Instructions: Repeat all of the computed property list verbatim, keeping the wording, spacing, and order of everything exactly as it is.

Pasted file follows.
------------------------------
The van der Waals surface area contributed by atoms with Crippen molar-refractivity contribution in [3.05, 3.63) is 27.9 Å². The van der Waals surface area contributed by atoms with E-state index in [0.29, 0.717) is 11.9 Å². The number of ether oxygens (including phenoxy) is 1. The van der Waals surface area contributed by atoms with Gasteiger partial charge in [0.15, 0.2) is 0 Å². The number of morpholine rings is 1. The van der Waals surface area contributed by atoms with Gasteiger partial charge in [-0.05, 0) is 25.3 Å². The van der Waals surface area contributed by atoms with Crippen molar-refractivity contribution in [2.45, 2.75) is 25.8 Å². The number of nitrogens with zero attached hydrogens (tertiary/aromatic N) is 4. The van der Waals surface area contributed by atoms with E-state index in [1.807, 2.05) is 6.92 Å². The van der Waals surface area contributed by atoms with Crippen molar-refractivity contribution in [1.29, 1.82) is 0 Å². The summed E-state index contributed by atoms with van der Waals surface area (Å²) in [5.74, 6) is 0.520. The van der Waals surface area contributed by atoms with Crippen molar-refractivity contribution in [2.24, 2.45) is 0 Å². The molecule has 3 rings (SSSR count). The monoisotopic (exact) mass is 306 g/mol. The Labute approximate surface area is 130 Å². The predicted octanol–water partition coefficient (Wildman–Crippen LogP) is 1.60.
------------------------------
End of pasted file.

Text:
The van der Waals surface area contributed by atoms with Crippen molar-refractivity contribution in [3.05, 3.63) is 27.9 Å². The van der Waals surface area contributed by atoms with E-state index in [0.29, 0.717) is 11.9 Å². The number of ether oxygens (including phenoxy) is 1. The van der Waals surface area contributed by atoms with Gasteiger partial charge in [0.15, 0.2) is 0 Å². The number of morpholine rings is 1. The van der Waals surface area contributed by atoms with Gasteiger partial charge in [-0.05, 0) is 25.3 Å². The van der Waals surface area contributed by atoms with Crippen molar-refractivity contribution in [2.45, 2.75) is 25.8 Å². The number of nitrogens with zero attached hydrogens (tertiary/aromatic N) is 4. The van der Waals surface area contributed by atoms with E-state index in [1.807, 2.05) is 6.92 Å². The van der Waals surface area contributed by atoms with Crippen molar-refractivity contribution in [1.29, 1.82) is 0 Å². The summed E-state index contributed by atoms with van der Waals surface area (Å²) in [5.74, 6) is 0.520. The van der Waals surface area contributed by atoms with Crippen molar-refractivity contribution in [2.24, 2.45) is 0 Å². The molecule has 3 rings (SSSR count). The monoisotopic (exact) mass is 306 g/mol. The Labute approximate surface area is 130 Å². The predicted octanol–water partition coefficient (Wildman–Crippen LogP) is 1.60.